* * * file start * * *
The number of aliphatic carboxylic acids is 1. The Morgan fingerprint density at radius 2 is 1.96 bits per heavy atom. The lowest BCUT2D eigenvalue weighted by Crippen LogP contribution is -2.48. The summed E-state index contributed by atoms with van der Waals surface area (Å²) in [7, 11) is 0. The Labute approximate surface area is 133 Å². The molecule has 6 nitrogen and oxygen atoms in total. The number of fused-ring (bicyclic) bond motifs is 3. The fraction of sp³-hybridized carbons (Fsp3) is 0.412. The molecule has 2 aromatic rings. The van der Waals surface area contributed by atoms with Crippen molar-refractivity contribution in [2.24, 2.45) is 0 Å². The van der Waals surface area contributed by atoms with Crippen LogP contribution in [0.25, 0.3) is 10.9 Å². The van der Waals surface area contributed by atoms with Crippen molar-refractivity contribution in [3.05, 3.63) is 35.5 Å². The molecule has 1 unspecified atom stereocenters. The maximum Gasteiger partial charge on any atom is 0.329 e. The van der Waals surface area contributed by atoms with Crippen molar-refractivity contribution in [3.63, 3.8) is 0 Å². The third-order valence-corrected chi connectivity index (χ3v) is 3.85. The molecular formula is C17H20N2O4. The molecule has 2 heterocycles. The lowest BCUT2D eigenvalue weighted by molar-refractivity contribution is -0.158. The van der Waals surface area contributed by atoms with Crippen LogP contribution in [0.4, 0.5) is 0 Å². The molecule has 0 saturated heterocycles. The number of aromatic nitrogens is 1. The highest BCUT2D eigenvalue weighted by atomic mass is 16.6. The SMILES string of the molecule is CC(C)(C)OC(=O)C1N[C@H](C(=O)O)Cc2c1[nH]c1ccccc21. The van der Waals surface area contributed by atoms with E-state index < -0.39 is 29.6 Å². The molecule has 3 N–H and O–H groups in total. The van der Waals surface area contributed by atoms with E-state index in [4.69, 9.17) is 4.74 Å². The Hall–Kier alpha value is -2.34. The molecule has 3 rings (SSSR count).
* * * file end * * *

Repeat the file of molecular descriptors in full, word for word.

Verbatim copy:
The number of aliphatic carboxylic acids is 1. The Morgan fingerprint density at radius 2 is 1.96 bits per heavy atom. The lowest BCUT2D eigenvalue weighted by Crippen LogP contribution is -2.48. The summed E-state index contributed by atoms with van der Waals surface area (Å²) in [7, 11) is 0. The Labute approximate surface area is 133 Å². The molecule has 6 nitrogen and oxygen atoms in total. The number of fused-ring (bicyclic) bond motifs is 3. The fraction of sp³-hybridized carbons (Fsp3) is 0.412. The molecule has 2 aromatic rings. The van der Waals surface area contributed by atoms with Crippen molar-refractivity contribution in [2.24, 2.45) is 0 Å². The van der Waals surface area contributed by atoms with Crippen LogP contribution in [0.25, 0.3) is 10.9 Å². The van der Waals surface area contributed by atoms with Crippen molar-refractivity contribution in [3.05, 3.63) is 35.5 Å². The molecule has 1 unspecified atom stereocenters. The maximum Gasteiger partial charge on any atom is 0.329 e. The van der Waals surface area contributed by atoms with Crippen molar-refractivity contribution in [3.63, 3.8) is 0 Å². The third-order valence-corrected chi connectivity index (χ3v) is 3.85. The molecular formula is C17H20N2O4. The molecule has 2 heterocycles. The lowest BCUT2D eigenvalue weighted by molar-refractivity contribution is -0.158. The van der Waals surface area contributed by atoms with Crippen LogP contribution in [0.4, 0.5) is 0 Å². The molecule has 0 saturated heterocycles. The number of aromatic nitrogens is 1. The highest BCUT2D eigenvalue weighted by atomic mass is 16.6. The SMILES string of the molecule is CC(C)(C)OC(=O)C1N[C@H](C(=O)O)Cc2c1[nH]c1ccccc21. The van der Waals surface area contributed by atoms with E-state index < -0.39 is 29.6 Å². The molecule has 3 N–H and O–H groups in total. The van der Waals surface area contributed by atoms with E-state index in [4.69, 9.17) is 4.74 Å². The Hall–Kier alpha value is -2.34. The molecule has 3 rings (SSSR count).